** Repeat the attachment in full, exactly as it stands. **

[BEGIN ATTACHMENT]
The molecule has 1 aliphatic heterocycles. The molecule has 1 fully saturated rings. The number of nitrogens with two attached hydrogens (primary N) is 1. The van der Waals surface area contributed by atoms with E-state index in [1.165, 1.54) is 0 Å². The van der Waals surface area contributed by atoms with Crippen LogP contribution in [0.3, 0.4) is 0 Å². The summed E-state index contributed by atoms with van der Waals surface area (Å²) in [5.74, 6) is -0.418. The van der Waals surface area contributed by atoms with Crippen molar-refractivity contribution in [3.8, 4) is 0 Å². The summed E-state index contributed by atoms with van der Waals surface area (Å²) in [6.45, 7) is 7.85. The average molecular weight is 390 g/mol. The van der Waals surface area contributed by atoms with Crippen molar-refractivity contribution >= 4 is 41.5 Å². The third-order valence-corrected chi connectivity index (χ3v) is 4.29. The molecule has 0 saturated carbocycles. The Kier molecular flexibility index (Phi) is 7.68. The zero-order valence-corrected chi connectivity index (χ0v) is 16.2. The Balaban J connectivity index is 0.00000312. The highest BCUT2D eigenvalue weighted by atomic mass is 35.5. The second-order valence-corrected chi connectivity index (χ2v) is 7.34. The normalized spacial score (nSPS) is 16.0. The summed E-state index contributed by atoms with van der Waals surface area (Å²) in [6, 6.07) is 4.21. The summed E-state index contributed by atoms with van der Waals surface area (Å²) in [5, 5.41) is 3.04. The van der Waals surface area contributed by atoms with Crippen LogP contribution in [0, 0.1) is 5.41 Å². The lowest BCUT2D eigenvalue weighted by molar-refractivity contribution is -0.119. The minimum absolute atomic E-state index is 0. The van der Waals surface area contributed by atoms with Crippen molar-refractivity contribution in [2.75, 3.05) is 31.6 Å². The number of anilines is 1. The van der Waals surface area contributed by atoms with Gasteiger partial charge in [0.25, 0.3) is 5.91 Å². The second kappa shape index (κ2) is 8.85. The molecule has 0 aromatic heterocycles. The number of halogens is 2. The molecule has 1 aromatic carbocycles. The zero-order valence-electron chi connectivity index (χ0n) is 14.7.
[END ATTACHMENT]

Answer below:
The molecule has 1 aliphatic heterocycles. The molecule has 1 fully saturated rings. The number of nitrogens with two attached hydrogens (primary N) is 1. The van der Waals surface area contributed by atoms with E-state index in [1.165, 1.54) is 0 Å². The van der Waals surface area contributed by atoms with Crippen LogP contribution in [0.3, 0.4) is 0 Å². The summed E-state index contributed by atoms with van der Waals surface area (Å²) in [5.74, 6) is -0.418. The van der Waals surface area contributed by atoms with Crippen molar-refractivity contribution in [3.8, 4) is 0 Å². The summed E-state index contributed by atoms with van der Waals surface area (Å²) in [6.45, 7) is 7.85. The average molecular weight is 390 g/mol. The van der Waals surface area contributed by atoms with Crippen molar-refractivity contribution >= 4 is 41.5 Å². The third-order valence-corrected chi connectivity index (χ3v) is 4.29. The molecule has 0 saturated carbocycles. The Kier molecular flexibility index (Phi) is 7.68. The zero-order valence-corrected chi connectivity index (χ0v) is 16.2. The Balaban J connectivity index is 0.00000312. The highest BCUT2D eigenvalue weighted by atomic mass is 35.5. The second-order valence-corrected chi connectivity index (χ2v) is 7.34. The normalized spacial score (nSPS) is 16.0. The summed E-state index contributed by atoms with van der Waals surface area (Å²) in [6, 6.07) is 4.21. The summed E-state index contributed by atoms with van der Waals surface area (Å²) in [5, 5.41) is 3.04. The van der Waals surface area contributed by atoms with Crippen LogP contribution in [0, 0.1) is 5.41 Å². The lowest BCUT2D eigenvalue weighted by molar-refractivity contribution is -0.119. The minimum absolute atomic E-state index is 0. The van der Waals surface area contributed by atoms with Crippen molar-refractivity contribution in [2.75, 3.05) is 31.6 Å². The number of anilines is 1. The van der Waals surface area contributed by atoms with Gasteiger partial charge in [0.25, 0.3) is 5.91 Å². The second kappa shape index (κ2) is 8.85. The molecule has 0 aromatic heterocycles. The number of halogens is 2. The molecule has 1 aromatic carbocycles. The zero-order valence-electron chi connectivity index (χ0n) is 14.7.